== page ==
Additionally, since direct water charges were introduced in Ireland only in the last year and – far more significantly – since those charges have been rejected by the people, charging directly for water is not the established practice in Ireland.

Furthermore, in a 2014 landmark case on EU water recovery rules, the European Court of Justice found in favour of Germany, after the European Commission tried unsuccessfully to take that state to court for, in its opinion, failing to fulfil its water framework directive obligations. The judgment conclusively stated that it cannot be inferred that the absence of pricing for water service activities will necessarily jeopardise the attainment of the water framework directive.

As recently as January 2016, more than one year after the establishment of Irish Water, in a response to a written question which asked if Ireland would be in breach of the water framework directive if water charges were dropped, the European Commission simply stated that the second river basin management plans would be assessed against the requirements of the directive. Anything else is simply conjecture.

The European Commission has also confirmed in emails to Lynn Boylan and Marian Harkin that if Ireland would like to avail of Article 9.4 (the derogation) then it should submit that request in its second river basin management plan with justification. This second river basin management plan is now not due to be submitted until 2017, with plenty of time for Ireland to establish that derogation.

It is beyond doubt then that if the Irish Government so wishes, it can still use the derogation and justify its use in its river basin management plans, as has been done and is still being done by so many other European regions and countries.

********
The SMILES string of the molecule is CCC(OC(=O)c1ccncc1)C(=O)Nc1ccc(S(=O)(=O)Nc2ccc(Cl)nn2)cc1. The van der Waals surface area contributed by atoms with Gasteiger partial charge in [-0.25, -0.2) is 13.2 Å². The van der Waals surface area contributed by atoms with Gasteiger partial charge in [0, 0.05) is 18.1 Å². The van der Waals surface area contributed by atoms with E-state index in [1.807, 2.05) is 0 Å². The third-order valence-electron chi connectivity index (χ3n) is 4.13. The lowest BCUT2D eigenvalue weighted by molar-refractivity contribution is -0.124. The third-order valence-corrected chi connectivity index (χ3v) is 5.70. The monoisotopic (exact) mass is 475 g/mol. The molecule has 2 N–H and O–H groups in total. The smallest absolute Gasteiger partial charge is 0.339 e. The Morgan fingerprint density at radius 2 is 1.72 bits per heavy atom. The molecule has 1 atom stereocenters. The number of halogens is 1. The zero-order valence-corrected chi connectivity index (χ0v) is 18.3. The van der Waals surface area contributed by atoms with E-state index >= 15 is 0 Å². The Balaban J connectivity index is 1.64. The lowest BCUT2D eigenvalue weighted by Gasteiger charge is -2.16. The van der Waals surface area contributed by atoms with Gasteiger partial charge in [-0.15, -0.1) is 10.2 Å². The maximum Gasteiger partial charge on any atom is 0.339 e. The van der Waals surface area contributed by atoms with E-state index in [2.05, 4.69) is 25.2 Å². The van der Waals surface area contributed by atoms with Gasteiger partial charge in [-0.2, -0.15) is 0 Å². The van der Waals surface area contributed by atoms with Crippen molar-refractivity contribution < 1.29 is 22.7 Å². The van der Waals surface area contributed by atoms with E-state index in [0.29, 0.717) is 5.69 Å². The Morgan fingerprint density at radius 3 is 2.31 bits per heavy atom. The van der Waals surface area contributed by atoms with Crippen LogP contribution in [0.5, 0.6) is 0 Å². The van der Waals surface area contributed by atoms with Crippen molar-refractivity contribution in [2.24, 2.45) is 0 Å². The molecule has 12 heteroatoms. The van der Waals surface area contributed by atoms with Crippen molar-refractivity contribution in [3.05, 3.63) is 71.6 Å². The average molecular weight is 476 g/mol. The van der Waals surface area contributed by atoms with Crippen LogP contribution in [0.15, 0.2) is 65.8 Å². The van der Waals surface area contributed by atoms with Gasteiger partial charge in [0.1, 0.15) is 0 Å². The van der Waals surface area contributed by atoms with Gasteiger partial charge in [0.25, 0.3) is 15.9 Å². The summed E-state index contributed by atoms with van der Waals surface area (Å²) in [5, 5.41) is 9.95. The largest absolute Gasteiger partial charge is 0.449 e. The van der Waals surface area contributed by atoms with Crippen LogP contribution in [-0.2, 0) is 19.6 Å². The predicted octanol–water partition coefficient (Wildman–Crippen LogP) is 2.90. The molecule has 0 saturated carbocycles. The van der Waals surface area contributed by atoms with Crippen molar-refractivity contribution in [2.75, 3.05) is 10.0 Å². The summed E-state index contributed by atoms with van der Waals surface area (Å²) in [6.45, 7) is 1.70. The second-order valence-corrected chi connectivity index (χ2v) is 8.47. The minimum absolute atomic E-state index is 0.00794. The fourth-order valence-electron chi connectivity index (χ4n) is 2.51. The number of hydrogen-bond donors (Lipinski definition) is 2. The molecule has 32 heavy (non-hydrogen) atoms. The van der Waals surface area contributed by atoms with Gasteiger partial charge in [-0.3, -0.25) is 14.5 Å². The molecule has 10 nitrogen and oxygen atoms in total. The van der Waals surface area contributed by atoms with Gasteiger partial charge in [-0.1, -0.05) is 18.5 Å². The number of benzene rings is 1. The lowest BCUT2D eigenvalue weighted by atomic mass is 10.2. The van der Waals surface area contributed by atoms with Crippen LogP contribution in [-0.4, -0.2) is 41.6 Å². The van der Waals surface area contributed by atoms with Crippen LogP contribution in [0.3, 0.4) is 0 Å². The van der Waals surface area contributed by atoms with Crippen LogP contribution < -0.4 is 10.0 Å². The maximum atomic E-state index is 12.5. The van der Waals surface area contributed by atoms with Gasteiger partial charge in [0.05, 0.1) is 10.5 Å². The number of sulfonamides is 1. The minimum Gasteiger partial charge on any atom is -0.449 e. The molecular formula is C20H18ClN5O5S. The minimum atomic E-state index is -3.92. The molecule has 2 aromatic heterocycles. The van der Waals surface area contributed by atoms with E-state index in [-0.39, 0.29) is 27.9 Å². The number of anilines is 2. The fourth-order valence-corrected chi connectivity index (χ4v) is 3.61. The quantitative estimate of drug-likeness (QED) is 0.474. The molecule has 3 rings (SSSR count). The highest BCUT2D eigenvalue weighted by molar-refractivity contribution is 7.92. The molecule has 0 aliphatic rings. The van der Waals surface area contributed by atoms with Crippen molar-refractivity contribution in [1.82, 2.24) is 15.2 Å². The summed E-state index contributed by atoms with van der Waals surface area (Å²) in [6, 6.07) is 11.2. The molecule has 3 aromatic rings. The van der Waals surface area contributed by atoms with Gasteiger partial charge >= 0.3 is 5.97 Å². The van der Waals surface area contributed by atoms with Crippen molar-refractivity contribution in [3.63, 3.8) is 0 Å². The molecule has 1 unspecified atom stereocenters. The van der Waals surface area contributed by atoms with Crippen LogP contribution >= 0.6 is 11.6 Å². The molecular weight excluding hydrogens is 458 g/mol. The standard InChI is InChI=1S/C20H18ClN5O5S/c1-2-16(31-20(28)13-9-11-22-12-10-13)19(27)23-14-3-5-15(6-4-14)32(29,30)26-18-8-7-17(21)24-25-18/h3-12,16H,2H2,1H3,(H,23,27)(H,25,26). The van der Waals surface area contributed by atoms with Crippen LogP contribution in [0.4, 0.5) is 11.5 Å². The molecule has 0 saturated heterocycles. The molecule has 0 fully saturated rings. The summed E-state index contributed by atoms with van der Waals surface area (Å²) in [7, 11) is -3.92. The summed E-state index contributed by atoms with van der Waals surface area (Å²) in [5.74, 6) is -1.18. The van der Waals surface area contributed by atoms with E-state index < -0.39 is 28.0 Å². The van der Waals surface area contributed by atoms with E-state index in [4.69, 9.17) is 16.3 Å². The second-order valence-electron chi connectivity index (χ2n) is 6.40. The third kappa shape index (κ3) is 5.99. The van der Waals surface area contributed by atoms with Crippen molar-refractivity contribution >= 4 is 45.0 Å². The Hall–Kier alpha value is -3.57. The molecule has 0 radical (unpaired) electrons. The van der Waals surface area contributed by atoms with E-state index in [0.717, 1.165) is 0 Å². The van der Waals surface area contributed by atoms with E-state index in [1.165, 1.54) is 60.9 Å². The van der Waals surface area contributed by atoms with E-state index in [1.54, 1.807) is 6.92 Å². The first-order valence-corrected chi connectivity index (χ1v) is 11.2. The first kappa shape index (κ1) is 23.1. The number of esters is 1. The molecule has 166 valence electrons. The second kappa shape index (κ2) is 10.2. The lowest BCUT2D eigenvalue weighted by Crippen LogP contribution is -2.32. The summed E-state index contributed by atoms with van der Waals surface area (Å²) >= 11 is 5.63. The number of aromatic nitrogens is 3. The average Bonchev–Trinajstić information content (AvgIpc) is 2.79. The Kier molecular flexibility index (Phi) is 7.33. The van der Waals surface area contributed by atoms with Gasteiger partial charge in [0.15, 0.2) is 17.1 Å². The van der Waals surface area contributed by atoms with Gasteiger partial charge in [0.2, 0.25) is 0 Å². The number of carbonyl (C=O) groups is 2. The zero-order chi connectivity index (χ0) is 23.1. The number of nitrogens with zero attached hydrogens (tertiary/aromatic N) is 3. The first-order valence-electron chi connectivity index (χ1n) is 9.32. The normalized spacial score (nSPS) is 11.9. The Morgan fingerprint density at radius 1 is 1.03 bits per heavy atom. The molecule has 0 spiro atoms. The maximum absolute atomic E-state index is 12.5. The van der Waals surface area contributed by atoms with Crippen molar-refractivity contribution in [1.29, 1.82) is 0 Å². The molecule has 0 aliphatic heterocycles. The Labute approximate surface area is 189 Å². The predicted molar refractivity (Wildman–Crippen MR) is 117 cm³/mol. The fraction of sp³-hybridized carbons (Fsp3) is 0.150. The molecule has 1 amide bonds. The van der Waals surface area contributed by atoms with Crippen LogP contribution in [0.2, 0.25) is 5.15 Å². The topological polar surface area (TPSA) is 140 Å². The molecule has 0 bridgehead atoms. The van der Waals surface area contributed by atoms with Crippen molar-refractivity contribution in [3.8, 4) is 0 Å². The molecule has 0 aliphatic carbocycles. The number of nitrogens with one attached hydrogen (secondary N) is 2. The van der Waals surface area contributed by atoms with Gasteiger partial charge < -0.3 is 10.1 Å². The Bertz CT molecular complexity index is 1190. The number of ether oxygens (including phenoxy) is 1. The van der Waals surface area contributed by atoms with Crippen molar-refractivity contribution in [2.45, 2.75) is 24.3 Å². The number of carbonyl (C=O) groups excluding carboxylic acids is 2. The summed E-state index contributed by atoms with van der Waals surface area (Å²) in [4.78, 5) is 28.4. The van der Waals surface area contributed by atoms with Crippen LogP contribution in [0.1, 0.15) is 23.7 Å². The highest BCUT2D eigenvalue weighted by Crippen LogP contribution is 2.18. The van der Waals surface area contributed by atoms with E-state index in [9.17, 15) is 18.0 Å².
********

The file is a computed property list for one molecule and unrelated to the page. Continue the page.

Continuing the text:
In light of all the above, it is clear that certain commentators and politicians have distorted the debate by misconstruing or embellishing what the European Commission has put on record regarding the derogation from water pricing in the water framework directive.

Worse, it is also clear that many of those same politicians are deliberately twisting this clear, unequivocal situation and using it as an excuse not to avail of the derogation, which gives the Irish Government the final say in deciding on water charges.

Lynn Boylan MEP
Martina Anderson MEP
Matt Carthy MEP
Liadh Ní Riada MEP
Luke Ming Flanagan MEP
Nesss Childers MEP
Marian Harkin MEP.

FIGHT!

The European Commission, Ireland and water charges (The Irish Times letters page)

Previously: ‘I’m Saying That RTÉ’s Report Is Not Balanced’

Uisce

RTÉ reports:

The European Commission has declared that Ireland does not enjoy an exemption from the obligation under EU law for a system of water charges.

The confirmation is highly likely to severely limit the new minority Government’s discretion to scrap water charges.

Furthermore, according to informed sources, Ireland could face a procedure in the coming months that could lead to daily fines due to the Government’s breach of EU law.

The European Commission has said that the earlier “flexibility” on water charges afforded to Ireland no longer applies.

The confirmation comes in the form of a written response to Sinn Féin MEP Lynn Boylan following a parliamentary question.

Meanwhile…

More as we get it.

Ireland not exempt from water charges – European Commission (RTE)

Related: Irish Water ‘plucked €100m abolition figure from the air’ (Irish Times)

Earlier: A Beaten Docket

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Acting agriculture minister Simon Coveney at the Ploughing Championships in Stradbally, Co Laois in 2014

 

Seán McCárthaigh in The Times Ireland edition reports:

Taxpayers have had to pick up an EU bill of almost €70 million in overpayments to Irish farmers mainly because the Department of Agriculture failed to accurately validate claims.

The farmers have been allowed to keep the money they were wrongly paid and the state has reimbursed the European Union through central funds.